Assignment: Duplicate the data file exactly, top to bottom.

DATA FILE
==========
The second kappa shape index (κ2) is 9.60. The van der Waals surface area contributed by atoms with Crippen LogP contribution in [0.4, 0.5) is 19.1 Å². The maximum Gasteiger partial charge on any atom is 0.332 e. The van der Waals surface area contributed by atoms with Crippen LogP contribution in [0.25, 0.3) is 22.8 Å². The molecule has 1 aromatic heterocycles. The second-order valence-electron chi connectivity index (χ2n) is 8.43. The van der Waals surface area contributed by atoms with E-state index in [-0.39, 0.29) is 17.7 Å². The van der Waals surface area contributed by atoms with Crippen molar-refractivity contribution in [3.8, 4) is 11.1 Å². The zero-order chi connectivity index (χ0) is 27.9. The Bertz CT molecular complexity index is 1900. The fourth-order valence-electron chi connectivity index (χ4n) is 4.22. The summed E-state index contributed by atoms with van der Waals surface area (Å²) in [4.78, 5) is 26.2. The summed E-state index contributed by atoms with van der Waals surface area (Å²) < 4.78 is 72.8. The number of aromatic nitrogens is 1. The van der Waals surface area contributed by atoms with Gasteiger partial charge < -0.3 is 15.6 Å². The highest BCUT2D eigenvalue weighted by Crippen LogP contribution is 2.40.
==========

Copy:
The second kappa shape index (κ2) is 9.60. The van der Waals surface area contributed by atoms with Crippen LogP contribution in [0.4, 0.5) is 19.1 Å². The maximum Gasteiger partial charge on any atom is 0.332 e. The van der Waals surface area contributed by atoms with Crippen LogP contribution in [0.25, 0.3) is 22.8 Å². The molecule has 1 aromatic heterocycles. The second-order valence-electron chi connectivity index (χ2n) is 8.43. The van der Waals surface area contributed by atoms with E-state index in [-0.39, 0.29) is 17.7 Å². The van der Waals surface area contributed by atoms with Crippen molar-refractivity contribution in [3.8, 4) is 11.1 Å². The zero-order chi connectivity index (χ0) is 27.9. The Bertz CT molecular complexity index is 1900. The fourth-order valence-electron chi connectivity index (χ4n) is 4.22. The summed E-state index contributed by atoms with van der Waals surface area (Å²) in [4.78, 5) is 26.2. The summed E-state index contributed by atoms with van der Waals surface area (Å²) < 4.78 is 72.8. The number of aromatic nitrogens is 1. The van der Waals surface area contributed by atoms with Gasteiger partial charge < -0.3 is 15.6 Å². The highest BCUT2D eigenvalue weighted by Crippen LogP contribution is 2.40.